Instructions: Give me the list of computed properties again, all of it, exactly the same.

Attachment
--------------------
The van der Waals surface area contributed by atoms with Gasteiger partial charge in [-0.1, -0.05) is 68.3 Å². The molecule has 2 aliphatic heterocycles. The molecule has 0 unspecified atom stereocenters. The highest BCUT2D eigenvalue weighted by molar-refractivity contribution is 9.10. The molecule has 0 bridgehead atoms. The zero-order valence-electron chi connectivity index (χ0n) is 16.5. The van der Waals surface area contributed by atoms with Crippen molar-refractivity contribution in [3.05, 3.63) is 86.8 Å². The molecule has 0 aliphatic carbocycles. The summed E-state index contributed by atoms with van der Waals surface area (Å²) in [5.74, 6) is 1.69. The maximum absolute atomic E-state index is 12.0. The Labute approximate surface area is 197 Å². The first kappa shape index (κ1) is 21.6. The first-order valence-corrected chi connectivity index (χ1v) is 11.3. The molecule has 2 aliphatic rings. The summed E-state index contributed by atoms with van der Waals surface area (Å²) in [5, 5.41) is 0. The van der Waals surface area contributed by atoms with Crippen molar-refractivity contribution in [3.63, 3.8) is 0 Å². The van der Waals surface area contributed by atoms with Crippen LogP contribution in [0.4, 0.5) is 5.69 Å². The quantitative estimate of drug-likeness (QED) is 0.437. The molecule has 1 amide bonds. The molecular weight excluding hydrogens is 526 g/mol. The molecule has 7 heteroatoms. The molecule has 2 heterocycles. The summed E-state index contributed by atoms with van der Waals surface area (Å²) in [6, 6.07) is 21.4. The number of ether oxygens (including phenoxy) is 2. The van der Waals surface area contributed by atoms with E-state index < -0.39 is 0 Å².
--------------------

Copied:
The van der Waals surface area contributed by atoms with Gasteiger partial charge in [-0.1, -0.05) is 68.3 Å². The molecule has 2 aliphatic heterocycles. The molecule has 0 unspecified atom stereocenters. The highest BCUT2D eigenvalue weighted by molar-refractivity contribution is 9.10. The molecule has 0 bridgehead atoms. The zero-order valence-electron chi connectivity index (χ0n) is 16.5. The van der Waals surface area contributed by atoms with Crippen molar-refractivity contribution in [3.05, 3.63) is 86.8 Å². The molecule has 0 aliphatic carbocycles. The summed E-state index contributed by atoms with van der Waals surface area (Å²) in [5.74, 6) is 1.69. The maximum absolute atomic E-state index is 12.0. The Labute approximate surface area is 197 Å². The first kappa shape index (κ1) is 21.6. The first-order valence-corrected chi connectivity index (χ1v) is 11.3. The molecule has 2 aliphatic rings. The summed E-state index contributed by atoms with van der Waals surface area (Å²) in [5, 5.41) is 0. The van der Waals surface area contributed by atoms with Crippen molar-refractivity contribution in [3.63, 3.8) is 0 Å². The van der Waals surface area contributed by atoms with Crippen LogP contribution in [0.4, 0.5) is 5.69 Å². The quantitative estimate of drug-likeness (QED) is 0.437. The molecule has 1 amide bonds. The molecular weight excluding hydrogens is 526 g/mol. The molecule has 7 heteroatoms. The molecule has 2 heterocycles. The summed E-state index contributed by atoms with van der Waals surface area (Å²) in [6, 6.07) is 21.4. The number of ether oxygens (including phenoxy) is 2. The van der Waals surface area contributed by atoms with E-state index < -0.39 is 0 Å².